The final frontier that has to be breached by all business communication, is the commitment of the other party to your proposition. The other party of course is a person (or group) that has their own agenda, interests and distractions and may be resistant or ambivalent to your ideas.
How often have you left a conversation or meeting having managed to escape without overtly committing yourself to all that was ‘agreed’?
Yes I thought so, me too! This describes, perfectly, the challenge that faces all communication – commitment.
Since the purpose of all business communication is, ultimately, to create action the communicator will fail in their purpose if there is not commitment given.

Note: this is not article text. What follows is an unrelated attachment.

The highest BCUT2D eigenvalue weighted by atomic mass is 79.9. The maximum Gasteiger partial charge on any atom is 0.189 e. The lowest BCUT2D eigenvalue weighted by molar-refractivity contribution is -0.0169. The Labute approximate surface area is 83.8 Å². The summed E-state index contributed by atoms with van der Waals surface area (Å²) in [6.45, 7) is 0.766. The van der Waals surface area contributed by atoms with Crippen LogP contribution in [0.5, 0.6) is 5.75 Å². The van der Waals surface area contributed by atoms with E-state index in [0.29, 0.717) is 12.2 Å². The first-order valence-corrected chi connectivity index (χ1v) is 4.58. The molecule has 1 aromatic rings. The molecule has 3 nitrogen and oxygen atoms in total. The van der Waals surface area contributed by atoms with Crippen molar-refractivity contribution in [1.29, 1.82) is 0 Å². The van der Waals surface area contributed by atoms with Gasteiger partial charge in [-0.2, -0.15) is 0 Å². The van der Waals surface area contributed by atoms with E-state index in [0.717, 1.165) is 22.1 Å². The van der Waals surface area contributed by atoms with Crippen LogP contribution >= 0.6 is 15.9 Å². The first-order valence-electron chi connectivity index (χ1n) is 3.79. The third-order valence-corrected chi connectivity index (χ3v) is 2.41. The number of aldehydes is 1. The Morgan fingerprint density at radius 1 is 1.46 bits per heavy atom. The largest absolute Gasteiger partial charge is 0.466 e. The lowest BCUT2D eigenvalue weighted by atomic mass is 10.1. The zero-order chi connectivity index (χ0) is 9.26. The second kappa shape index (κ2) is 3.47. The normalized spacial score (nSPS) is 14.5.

Next time you are closing the debate or the conversation make sure you ask for commitment, look the people in the eye and ask them:
“Are you in agreement and will you commit yourself?”.
In this transaction, ‘Yes’ is as valuable as ‘No’. Far better to know someone is uncommitted than to assume that they are committed, with knowledge you can re-negotiate or act accordingly.
The second part of this idea is to do with a lack of understanding leading to commitment to the wrong idea, should you doubt the levels of understanding then best to check this before your leave the encounter. Try these:
“What do you understand from our agreement?”
“Let me know your thoughts on this and how you plan to implement the proposal.”
“What have you understood to be the core idea?”
“The relationship between commitment and doubt is by no means an antagonistic one.
Commitment is healthiest when it is not without doubt, but in spite of doubt”.
Rollo May, Philosopher 1909-1994
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